There was no traffic police at the time of accident, and the Inspector at the Madiwala Police Station filed the FIR. The Inspector who signed the FIR (without writing his name under the signature) has mentioned in the FIR that this accident happened because of driver's negligence, even though eye witness Swagat Senapati’s account (Reg no: 2/2008/24 Sec 174 CrPC) , signed on the same date as of the accident, is with the same police station.
After this accident, G M Chavan, (Suryaprakash Chavan’s father) contacted Kumar for help and fresh applications were filed to get details about the BTM Ring Road humps in particular, and a second appeal was also filed with Karnataka Information Commission. As convenor of Kria Katte Anil Kumar has been following up with the BBMP to get the unscientific humps modified. The case was first heard between 2nd and 7th June this year. The next hearing is on 24th of this month and another hearing with the Police is scheduled for 14th November.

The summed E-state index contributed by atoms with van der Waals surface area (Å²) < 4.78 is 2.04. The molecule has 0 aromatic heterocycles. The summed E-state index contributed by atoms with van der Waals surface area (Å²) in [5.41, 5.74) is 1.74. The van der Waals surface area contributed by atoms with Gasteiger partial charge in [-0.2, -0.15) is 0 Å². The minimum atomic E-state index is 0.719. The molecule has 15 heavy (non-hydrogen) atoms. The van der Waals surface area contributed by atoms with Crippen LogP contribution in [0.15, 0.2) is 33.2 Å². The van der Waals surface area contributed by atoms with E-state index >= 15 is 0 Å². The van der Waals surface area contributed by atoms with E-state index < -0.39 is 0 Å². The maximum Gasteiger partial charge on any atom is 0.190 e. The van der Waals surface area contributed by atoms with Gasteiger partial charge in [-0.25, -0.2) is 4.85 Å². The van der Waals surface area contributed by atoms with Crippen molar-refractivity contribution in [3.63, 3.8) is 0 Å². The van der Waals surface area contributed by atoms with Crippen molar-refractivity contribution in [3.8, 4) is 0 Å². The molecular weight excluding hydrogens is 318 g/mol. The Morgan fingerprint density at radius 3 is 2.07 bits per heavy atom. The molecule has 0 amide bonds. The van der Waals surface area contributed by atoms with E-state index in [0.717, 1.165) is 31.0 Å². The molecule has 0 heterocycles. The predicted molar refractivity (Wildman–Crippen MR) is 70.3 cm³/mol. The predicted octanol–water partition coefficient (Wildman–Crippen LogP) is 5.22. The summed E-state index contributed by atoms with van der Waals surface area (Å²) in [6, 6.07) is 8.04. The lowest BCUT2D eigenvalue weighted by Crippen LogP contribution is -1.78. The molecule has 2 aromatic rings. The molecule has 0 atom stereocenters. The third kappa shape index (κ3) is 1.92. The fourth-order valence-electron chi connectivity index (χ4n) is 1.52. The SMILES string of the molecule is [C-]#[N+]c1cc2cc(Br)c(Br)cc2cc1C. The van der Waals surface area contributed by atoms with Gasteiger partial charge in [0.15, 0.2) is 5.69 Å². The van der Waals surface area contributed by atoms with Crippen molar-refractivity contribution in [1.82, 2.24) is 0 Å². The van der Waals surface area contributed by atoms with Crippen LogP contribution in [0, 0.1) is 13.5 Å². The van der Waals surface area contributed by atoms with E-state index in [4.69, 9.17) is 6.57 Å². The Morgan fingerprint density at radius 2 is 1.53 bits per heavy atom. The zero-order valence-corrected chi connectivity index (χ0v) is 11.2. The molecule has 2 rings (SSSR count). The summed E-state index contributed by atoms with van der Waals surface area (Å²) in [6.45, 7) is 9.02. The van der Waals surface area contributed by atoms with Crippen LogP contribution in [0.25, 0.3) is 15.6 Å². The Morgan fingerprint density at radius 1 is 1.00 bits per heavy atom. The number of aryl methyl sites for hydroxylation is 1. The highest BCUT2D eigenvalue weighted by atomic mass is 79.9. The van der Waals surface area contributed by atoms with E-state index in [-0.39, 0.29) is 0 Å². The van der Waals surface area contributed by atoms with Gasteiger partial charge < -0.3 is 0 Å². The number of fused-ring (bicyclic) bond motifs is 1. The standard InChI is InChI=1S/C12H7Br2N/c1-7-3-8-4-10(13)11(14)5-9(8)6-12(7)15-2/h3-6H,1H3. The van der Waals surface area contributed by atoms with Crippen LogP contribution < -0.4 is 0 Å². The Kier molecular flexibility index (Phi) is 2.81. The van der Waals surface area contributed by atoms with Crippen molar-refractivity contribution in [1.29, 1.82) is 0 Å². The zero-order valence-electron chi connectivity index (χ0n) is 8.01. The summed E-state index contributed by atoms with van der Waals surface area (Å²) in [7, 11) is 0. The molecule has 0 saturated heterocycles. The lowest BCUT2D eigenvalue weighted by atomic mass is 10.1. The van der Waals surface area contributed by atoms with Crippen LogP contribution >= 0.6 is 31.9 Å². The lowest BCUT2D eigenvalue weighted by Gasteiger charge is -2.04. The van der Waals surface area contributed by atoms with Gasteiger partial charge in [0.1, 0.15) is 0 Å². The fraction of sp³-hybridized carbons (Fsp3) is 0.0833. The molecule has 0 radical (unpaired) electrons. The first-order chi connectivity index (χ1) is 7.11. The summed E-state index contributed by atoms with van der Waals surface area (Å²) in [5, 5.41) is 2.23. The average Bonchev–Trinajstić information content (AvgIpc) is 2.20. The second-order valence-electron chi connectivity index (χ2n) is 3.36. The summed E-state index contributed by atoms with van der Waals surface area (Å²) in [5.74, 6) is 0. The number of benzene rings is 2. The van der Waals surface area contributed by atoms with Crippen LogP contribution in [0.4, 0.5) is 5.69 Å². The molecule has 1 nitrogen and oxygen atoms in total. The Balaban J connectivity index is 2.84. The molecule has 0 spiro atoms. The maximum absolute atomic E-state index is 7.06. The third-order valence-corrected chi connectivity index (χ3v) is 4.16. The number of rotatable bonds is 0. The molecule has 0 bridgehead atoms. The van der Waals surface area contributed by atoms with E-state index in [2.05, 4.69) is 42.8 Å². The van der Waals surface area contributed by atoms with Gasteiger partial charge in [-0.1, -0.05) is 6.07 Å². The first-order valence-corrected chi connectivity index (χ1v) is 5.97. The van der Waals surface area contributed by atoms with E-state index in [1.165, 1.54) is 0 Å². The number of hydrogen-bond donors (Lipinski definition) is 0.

"The continuous poking has changed the mindset of the BBMP and the Police. The BBMP has already called tenders for modifying 400 humps in Bangalore, divided into 10 packages," says Kumar.
This accident might be just one example of the horrifying and irrevocable effects of unplanned and unscientific road humps on the lives of motorists. But similar cases and other minor accidents happen every day. At the very least, this RTI applications have set a process in motion for standardising these otherwise dangerous structures on Bangalore's roads.
15 Sep 2008
Supriya Khandekar is a staff journalist at Citizen Matters.
The Indian Road Congress (IRC) is the premier technical body of Highway Engineers in the country, and came into existence in December 1934. It is a national forum for sharing of knowledge and pooling of experience on subjects dealing with the construction & maintenance of roads and bridges, including technology, equipment, research, planning, finance, taxation, organisation and all connected policy issues.